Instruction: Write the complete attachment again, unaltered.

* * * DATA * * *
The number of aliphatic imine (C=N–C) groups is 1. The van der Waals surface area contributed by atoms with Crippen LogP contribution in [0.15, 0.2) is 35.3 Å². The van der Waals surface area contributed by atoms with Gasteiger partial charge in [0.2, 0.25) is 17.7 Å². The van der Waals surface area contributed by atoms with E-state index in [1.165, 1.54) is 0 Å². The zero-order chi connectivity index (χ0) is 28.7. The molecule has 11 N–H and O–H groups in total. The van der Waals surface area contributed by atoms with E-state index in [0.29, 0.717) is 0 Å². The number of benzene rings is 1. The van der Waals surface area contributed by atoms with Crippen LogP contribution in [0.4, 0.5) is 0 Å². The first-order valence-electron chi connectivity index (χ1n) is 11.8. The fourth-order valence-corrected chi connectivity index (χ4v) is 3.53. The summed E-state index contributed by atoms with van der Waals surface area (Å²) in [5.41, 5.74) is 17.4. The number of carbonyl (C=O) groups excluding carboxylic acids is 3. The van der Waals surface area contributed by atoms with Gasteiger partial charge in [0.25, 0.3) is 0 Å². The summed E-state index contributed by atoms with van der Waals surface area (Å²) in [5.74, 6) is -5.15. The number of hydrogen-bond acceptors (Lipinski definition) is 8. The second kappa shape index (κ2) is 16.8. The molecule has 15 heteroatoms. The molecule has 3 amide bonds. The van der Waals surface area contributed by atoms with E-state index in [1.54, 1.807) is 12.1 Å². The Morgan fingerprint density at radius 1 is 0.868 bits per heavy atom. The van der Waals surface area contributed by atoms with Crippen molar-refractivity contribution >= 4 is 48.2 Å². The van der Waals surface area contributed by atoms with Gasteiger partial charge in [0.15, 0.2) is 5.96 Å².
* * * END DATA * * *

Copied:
The number of aliphatic imine (C=N–C) groups is 1. The van der Waals surface area contributed by atoms with Crippen LogP contribution in [0.15, 0.2) is 35.3 Å². The van der Waals surface area contributed by atoms with Gasteiger partial charge in [0.2, 0.25) is 17.7 Å². The van der Waals surface area contributed by atoms with E-state index in [1.165, 1.54) is 0 Å². The zero-order chi connectivity index (χ0) is 28.7. The molecule has 11 N–H and O–H groups in total. The van der Waals surface area contributed by atoms with E-state index in [0.29, 0.717) is 0 Å². The number of benzene rings is 1. The van der Waals surface area contributed by atoms with Crippen LogP contribution in [0.4, 0.5) is 0 Å². The first-order valence-electron chi connectivity index (χ1n) is 11.8. The fourth-order valence-corrected chi connectivity index (χ4v) is 3.53. The summed E-state index contributed by atoms with van der Waals surface area (Å²) in [5.41, 5.74) is 17.4. The number of carbonyl (C=O) groups excluding carboxylic acids is 3. The van der Waals surface area contributed by atoms with Gasteiger partial charge in [0.25, 0.3) is 0 Å². The summed E-state index contributed by atoms with van der Waals surface area (Å²) in [5.74, 6) is -5.15. The number of hydrogen-bond acceptors (Lipinski definition) is 8. The second kappa shape index (κ2) is 16.8. The molecule has 15 heteroatoms. The molecule has 3 amide bonds. The van der Waals surface area contributed by atoms with E-state index in [1.54, 1.807) is 12.1 Å². The Morgan fingerprint density at radius 1 is 0.868 bits per heavy atom. The van der Waals surface area contributed by atoms with Crippen molar-refractivity contribution >= 4 is 48.2 Å². The van der Waals surface area contributed by atoms with Gasteiger partial charge in [0.15, 0.2) is 5.96 Å².